On October 3rd, over 250 leaders from SBC, EBC, MT, and LICAN gathered at Temple Shaaray Tefila in Manhattan to learn more about steps taken across the country to end the mis-incarceration of people with mental illness who require treatment. Speakers included: Judge Matthew D'Emic, Brooklyn Administrative and Mental Health Court, Judge Steven Leifman, Miami-Dade Mental Health Court, and Leon Evans, behavioral health expert from San Antonio. As New York City embarks on a path to close Rikers prison and reform its criminal justice system, this forum worked to highlight innovative and successful criminal justice diversion programs in Brooklyn, New York, Miami-Dade, Florida, and San Antonio, Texas. This was an internal action to build a team of Metro IAF leaders capable of engaging with local District Attorneys and other key power players to begin making change in this area.


In Massachusetts, Jewish Leaders Call for Criminal Justice Reform

Friday, September 22, 2017
Greater Boston Interfaith Organization

42 rabbis and 6 cantors called on top Massachusetts leaders to support criminal justice reforms including: repeal of mandatory minimums, bail reform, reduction in fines and fees, and limits on solitary confinement. The religious leaders sent a September letter to Gov. Charlie Baker, Lt. Gov. Karyn Polito, Senate President Stan Rosenberg, House Speaker Robert DeLeo and Supreme Judicial Court Chief Justice Ralph Gants, calling for a “criminal justice system that reflects the dignity of every human being.”

The Jewish leaders are backing bills on: bail reform by Rep. Dave Rogers (H 3120) and late Sen. Ken Donnelly (S 834); repeal of mandatory minimums by Sen. Cynthia Creem (S 819) and Rep. Evandro Carvalho (H 741); reduction in fines and fees by Rep. Mary Keefe (H 3077) and Sen. Michael Barrett  (S 755); limits on solitary confinement by Creem (S 1296) and Rep. Ruth Balser (H 2248), and collecting/reporting data on use of solitary confinement by Rep. Chris Markey (H 3092) and Sen. Sonia Chang-Diaz (S 1286).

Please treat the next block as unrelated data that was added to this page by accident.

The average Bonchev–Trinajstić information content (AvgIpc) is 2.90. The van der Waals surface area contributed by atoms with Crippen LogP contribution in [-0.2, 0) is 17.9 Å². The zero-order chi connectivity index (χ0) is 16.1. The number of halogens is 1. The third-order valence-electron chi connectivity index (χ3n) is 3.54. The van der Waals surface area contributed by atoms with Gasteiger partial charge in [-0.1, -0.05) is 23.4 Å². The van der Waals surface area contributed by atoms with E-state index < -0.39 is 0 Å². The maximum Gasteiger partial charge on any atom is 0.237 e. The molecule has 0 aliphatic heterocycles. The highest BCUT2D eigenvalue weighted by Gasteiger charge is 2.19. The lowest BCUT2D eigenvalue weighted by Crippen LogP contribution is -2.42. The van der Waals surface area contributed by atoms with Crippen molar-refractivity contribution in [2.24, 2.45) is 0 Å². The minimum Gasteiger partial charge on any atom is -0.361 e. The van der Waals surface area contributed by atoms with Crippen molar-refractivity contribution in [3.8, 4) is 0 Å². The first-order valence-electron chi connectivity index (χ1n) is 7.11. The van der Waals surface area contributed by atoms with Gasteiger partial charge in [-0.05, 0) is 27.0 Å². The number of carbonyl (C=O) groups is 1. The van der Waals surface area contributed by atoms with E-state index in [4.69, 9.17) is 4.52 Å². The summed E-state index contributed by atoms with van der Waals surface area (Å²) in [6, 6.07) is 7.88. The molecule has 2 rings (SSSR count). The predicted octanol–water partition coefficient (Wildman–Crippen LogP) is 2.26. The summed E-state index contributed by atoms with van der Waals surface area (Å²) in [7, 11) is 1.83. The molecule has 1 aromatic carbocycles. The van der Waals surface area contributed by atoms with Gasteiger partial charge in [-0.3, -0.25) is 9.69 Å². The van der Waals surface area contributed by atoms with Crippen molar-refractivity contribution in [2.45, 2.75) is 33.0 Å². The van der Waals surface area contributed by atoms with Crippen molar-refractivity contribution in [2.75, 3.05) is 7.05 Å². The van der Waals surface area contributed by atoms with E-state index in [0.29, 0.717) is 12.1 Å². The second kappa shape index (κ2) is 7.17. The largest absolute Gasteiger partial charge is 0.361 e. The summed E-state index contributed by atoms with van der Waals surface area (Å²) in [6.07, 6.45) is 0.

GCC Gets Encouraging Updates on Reform from Cuyahoga County Prosecutor

Thursday, August 31, 2017
Greater Cleveland Congregations

 

Cuyahoga County Prosecutor Michael O'Malley provided written updates to Greater Cleveland Congregations about commitments made during the 2016 prosecutors election to reform the county's criminal justice system.  

Highlights of the report include:

1. Police Use of Deadly Force Policy - in all cases of police use of deadly force against civilians, Mr. O'Malley will request an independent prosecutor and investigation team to handle such cases.  This will minimize the chances of conflict of interest with the County Prosecutor attempting to investigate officers with whom his office has regular contact. 

2. Civil Rights Unit - in recent years, Ohio has seen a steep rise in the number of hate crimes.  The Civil Rights Unit, the first in the County's history, was established to review allegations of civil rights violations, including allegations of hate crimes and acts by public employees.  The Unit, which was set up in March, has already handled several cases.  One case involved the prosecution of an East Cleveland Police Officer for violating two women's civil rights during a traffic stop.  Another case involved the prosecution of a man for targeting another racial group.     

3. Drug Court/Diversion - Mr. O'Malley has submitted proposed changes to the courts that would significantly change eligibility requirements for Drug Courts and establish a new diversion program that would allow hundreds of new people to benefit from these programs, which upon completion vacate felony convictions, giving them a second chance at life.